With Wisconsin's unemployment rate rising from 7.1 percent when Walker took office to 7.8 percent today, Walker's focus on jobs hasn't worked out too well so far. However, surely that will change with the latest bill state Republicans are about to pass during the special legislative session Walker called to create jobs:
A bill launched during Walker's jobs session and nearing passage in the Legislature would repeal significant portions of the state law that requires schools to provide comprehensive, scientifically accurate, and age-appropriate sex ed. On Wednesday, the state Assembly's education committee is scheduled to consider whether it should join the Wisconsin Senate, which approved the bill on November 2, in voting for repeal. Republicans hold big majorities on the education committee and the Assembly overall, so the bill is expected to pass easily. [...]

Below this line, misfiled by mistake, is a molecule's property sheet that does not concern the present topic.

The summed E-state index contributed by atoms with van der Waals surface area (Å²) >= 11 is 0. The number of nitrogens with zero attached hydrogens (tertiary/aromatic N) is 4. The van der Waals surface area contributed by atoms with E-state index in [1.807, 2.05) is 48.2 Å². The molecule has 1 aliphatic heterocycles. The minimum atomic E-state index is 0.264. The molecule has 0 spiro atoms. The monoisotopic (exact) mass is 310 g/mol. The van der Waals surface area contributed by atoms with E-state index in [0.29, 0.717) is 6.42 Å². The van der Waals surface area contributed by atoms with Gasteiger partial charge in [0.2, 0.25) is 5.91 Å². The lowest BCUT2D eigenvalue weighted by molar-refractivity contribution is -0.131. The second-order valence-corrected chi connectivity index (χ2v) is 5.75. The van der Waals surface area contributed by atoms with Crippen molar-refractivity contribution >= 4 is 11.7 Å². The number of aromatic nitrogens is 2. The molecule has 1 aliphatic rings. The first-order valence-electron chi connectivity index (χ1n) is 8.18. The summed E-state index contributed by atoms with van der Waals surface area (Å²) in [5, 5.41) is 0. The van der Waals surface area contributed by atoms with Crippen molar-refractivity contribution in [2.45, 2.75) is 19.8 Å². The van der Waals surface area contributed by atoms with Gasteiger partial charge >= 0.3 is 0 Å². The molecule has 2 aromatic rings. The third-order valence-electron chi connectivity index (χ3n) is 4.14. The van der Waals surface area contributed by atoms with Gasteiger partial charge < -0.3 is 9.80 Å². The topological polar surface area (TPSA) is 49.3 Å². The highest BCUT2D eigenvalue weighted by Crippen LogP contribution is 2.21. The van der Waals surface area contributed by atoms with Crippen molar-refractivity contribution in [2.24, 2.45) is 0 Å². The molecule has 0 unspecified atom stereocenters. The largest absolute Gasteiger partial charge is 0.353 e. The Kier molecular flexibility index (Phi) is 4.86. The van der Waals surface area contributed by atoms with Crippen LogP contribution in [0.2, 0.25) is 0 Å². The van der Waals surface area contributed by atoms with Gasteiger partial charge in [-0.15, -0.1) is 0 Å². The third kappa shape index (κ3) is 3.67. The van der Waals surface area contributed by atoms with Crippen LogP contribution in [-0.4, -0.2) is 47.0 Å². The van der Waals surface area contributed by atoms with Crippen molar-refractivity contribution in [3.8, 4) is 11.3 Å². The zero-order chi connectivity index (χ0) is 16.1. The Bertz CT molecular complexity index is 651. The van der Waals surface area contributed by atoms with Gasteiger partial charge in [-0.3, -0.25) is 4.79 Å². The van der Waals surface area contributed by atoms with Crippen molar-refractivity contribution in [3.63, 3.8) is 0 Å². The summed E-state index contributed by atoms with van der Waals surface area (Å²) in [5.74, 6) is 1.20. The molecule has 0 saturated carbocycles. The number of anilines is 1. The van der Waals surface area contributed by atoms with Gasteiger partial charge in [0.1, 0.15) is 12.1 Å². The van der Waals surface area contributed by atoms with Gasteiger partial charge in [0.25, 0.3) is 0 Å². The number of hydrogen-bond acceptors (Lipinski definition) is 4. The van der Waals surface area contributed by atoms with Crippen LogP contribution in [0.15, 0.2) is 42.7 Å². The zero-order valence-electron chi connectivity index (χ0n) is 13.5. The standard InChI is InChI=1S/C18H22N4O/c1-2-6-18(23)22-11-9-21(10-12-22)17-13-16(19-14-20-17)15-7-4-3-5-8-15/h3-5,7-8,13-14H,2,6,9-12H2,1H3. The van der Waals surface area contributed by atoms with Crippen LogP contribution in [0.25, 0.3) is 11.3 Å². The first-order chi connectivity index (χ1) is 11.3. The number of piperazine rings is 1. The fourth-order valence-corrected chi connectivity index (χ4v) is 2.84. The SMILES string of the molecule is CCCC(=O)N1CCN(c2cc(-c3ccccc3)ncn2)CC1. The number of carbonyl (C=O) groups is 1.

Republicans hope to remove the part of the current law, also known as the Healthy Youth Act, that requires schools to teach about "the health benefits, side effects, and proper use of contraceptives and barrier methods" in discussion of pregnancy and sexually transmitted infections. The repeal legislation also strikes a portion of the law that recommends schools teach about "puberty, pregnancy, parenting, body image, and gender stereotypes." Instead, the new law would require instructors to "identify the skills necessary to remain abstinent" for their students.
While this bill should succeed in creating more jobs for the producers of 16 and Pregnant, unfortunately for Wisconsin most of those jobs will be in New York City where the production company for that show is based. Wisconsinites will be stuck with the negative impacts that increases in teen pregnancy have on education, employment and poverty.
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